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History

The Aesthetic Movement in England was a counter-cultural movement in Victorian art and literature taking place primarily between 1860 and 1900. The seeds of the movement were planted by the artist and critical theorist John Ruskin. His disciples – artists such as William Holman Hunt, D.G. Rossetti, Edward Burne-Jones, and James Abbot Whistler – created a kind of aesthetic prototype when they founded the Pre-Raphaelite Brotherhood in 1849 (Landow). The tenets of the PRB were primarily a reaction against the dehumanizing industrialization of the Victorian Age, displayed most prominently at the Great Exposition of 1851 (Monet). Their feelings towards the Industrial Revolution can best be seen in their art and clothing styles, both of which harken back to the simplistic styles of Medieval England (i.e. Pre-Raphael). The figures of the PRB and those in the paintings of they created are characterized by their long hair, muted or earth-colored dress tones, subtle floral accents, and Eastern-inspired jewelry (Monet).

This obsession with Medieval fashions had a twofold purpose: it allowed for the freedom of movement and expression precluded by traditional Victorian dress and, as it relied on natural dyes and homespun linens, went well with the Pre-Raphaelite focus on cottage industries and hand-crafted goods (Monet). These sensibilities would eventually turn into those we currently consider "aesthetic," but at this point, the well-known dictum “art for art’s sake” had not yet been adopted, and most Pre-Raphaelites still considered art a means to achieve social and moral revolution. Many even shied away from the term “aestheticism” as it was then considered to refer to things without artistic merit (Swafford).

It wasn’t until 1858 that unabashed aestheticism in art took off fully as a movement. By this point, the Trade Treaty passed between England and Japan had allowed an influx of Eastern art and influences to pour into and redefine the English art scene and the Grosvenor Gallery had been opened as a safe-haven for the display and promotion of aesthetic art (Brookes). The major turn came in 1873 when Walter Pater published his Studies in the History of the Renaissance (Landow). Referred to by Wilde as a “golden book” (Swafford), the “Conclusion” tacked onto the end of Renaissance laid the foundations for Aestheticism in its most recognizable form. In his “Conclusion,” Pater argued that life is fleeting and that moments of undeniable joy in life are more temporary still. Pater therefore says that the only chance we have of feeling fully satisfied in life “lies in expanding that interval, in getting as many pulsations as possible into the given time” (Pater). His best idea as to how one might achieve this feat was through art: “For art comes to you proposing frankly to give nothing but the highest quality to your moments as they pass, and simply for those moments' sake” (Pater). Pater taught at Oxford for much of his career and in that time became a mentor to several students who would go on to become prominent figures in the Aesthetic Movement, including Oscar Wilde (Landow).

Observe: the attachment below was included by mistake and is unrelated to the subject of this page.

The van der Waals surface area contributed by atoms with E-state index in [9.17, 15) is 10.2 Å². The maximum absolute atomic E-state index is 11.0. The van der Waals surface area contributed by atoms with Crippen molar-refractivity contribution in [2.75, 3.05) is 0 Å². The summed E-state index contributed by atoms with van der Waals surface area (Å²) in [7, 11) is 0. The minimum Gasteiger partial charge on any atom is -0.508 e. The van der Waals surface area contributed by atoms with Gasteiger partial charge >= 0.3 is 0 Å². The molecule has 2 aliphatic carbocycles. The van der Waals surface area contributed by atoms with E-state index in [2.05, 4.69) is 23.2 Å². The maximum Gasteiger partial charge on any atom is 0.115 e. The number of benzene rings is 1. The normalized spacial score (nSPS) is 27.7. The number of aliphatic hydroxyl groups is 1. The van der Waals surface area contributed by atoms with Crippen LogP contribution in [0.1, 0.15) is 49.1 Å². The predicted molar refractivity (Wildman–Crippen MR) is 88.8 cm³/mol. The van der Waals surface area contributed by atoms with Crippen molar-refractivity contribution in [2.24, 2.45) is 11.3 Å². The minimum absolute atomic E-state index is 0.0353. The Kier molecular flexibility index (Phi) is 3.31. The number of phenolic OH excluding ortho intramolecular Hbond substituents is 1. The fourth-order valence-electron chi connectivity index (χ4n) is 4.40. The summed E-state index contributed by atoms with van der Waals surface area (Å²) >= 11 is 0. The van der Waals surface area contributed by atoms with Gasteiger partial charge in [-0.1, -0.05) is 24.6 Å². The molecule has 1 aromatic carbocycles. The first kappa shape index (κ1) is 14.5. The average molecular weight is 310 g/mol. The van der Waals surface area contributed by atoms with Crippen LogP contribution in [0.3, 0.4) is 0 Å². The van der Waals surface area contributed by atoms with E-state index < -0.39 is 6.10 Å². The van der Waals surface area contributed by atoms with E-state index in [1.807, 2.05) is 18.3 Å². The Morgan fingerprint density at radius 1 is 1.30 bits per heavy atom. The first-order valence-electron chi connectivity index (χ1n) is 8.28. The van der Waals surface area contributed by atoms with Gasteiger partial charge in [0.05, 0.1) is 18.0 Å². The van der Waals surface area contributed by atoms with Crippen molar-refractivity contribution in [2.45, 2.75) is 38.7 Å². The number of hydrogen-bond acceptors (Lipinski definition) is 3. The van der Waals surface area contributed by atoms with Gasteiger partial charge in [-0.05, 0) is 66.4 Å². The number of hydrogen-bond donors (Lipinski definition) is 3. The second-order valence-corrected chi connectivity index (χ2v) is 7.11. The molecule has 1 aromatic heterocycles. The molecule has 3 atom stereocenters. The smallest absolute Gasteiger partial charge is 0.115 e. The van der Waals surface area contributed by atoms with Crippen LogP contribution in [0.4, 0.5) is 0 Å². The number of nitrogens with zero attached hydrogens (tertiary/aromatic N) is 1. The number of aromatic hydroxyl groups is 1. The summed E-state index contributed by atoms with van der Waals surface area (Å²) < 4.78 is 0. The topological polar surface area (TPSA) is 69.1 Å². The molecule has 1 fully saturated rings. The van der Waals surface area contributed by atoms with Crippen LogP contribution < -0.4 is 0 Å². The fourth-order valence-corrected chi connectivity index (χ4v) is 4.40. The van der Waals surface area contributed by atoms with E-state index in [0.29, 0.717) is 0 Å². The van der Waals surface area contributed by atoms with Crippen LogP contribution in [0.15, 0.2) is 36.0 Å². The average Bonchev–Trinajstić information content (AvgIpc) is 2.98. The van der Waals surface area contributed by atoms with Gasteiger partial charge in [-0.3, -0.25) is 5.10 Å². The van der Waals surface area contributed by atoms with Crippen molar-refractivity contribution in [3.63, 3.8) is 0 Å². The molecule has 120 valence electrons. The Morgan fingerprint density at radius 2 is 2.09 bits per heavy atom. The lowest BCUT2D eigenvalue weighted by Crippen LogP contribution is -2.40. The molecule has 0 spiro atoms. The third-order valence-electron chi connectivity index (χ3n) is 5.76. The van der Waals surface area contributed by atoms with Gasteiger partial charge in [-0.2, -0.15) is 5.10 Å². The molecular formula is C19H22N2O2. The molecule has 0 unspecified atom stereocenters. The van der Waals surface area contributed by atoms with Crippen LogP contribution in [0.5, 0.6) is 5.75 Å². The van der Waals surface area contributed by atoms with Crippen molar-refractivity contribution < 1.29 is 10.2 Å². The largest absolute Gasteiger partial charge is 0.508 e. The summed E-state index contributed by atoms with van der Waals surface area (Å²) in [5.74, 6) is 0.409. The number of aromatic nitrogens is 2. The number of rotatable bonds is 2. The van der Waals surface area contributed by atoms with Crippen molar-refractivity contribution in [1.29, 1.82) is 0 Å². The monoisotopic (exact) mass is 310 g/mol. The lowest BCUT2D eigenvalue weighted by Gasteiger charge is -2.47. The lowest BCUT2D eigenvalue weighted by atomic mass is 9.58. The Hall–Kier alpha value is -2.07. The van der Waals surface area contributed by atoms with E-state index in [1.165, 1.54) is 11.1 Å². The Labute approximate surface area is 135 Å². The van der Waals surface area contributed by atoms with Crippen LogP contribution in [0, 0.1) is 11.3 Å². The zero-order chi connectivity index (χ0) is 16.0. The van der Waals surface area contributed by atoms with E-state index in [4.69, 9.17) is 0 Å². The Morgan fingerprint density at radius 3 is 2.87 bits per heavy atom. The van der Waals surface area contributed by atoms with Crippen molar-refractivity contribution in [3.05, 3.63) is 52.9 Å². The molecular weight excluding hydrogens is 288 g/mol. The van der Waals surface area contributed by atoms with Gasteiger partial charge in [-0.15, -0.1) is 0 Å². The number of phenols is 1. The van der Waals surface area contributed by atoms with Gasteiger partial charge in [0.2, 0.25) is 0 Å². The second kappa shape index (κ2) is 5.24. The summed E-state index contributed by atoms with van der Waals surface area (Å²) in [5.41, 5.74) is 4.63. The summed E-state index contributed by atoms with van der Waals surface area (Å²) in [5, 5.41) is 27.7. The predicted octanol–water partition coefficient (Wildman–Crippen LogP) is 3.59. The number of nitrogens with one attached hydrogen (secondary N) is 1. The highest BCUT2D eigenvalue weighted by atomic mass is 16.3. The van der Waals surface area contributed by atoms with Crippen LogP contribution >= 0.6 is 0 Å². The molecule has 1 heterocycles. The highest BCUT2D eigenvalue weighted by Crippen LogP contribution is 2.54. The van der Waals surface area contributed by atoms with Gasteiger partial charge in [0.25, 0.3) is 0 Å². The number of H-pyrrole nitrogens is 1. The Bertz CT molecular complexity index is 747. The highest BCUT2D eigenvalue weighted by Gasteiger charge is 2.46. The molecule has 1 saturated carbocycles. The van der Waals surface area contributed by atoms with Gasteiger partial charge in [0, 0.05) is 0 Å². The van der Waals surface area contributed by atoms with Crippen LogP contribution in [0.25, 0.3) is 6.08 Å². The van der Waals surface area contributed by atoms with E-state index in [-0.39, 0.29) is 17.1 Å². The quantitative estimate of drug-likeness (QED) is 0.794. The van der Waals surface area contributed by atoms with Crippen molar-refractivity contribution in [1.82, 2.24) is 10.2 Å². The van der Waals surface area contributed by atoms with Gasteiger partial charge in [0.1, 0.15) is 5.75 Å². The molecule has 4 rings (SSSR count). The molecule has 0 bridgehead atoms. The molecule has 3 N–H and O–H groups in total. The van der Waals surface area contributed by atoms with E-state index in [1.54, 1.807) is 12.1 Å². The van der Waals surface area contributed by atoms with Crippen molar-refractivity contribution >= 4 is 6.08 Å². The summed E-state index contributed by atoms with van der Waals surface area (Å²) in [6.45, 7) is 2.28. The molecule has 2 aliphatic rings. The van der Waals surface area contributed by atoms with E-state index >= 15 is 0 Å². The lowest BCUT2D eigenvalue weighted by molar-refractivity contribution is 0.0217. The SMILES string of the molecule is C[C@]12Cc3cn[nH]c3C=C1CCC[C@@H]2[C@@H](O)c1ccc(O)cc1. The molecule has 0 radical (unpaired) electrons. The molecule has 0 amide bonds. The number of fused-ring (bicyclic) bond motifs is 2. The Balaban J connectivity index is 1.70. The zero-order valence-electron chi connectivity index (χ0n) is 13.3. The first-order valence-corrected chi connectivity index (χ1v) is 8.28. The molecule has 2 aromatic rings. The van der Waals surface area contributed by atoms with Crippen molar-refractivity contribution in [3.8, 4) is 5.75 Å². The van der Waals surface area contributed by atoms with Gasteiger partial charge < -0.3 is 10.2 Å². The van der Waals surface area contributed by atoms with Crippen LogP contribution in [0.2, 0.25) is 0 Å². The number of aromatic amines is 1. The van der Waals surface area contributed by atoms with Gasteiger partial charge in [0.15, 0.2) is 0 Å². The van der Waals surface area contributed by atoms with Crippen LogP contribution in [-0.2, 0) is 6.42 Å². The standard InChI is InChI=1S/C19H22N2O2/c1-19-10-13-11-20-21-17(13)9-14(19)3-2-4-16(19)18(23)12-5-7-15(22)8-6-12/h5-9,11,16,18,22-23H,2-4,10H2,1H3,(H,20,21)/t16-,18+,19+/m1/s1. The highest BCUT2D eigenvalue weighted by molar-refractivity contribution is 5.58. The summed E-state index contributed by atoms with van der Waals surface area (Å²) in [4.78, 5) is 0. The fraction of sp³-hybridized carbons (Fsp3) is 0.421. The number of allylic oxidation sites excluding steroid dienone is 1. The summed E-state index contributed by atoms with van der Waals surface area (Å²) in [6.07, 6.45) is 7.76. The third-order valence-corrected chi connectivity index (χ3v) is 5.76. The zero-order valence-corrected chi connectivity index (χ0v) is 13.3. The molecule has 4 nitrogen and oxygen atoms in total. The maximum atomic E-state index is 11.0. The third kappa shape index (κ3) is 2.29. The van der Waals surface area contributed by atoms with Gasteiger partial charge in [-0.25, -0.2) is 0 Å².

Wilde carried the torch of Aestheticism into the public eye, becoming one of its most popular and controversial figures. He would become such an essential part of this period in art and literature that many use his1900 death to mark the end of the Aesthetic movement (Brookes). In literature, Aestheticism manifested itself in the depiction of ennui, nostalgia, and a recurring sense of loss. There was also a focus on the particularly ornate or perverse and on the notion of living life as art. References to Rome and Egypt also abound in Aesthetic literature, but unlike in previous artistic movements, these allusions were used entirely for artistic effect (Landow). In one form another, each of these defining characteristics pops up in The Picture of Dorian Gray, making it one of the best examples we have of the beliefs and feelings of aesthetes like Wilde.

Pre-Raphaelite Styles
  • The Pre-Raphaelite Movement preceded the Aesthetic Movement, and its unique approach to fashion and art had a tremendous influence on the styles of Aesthetes.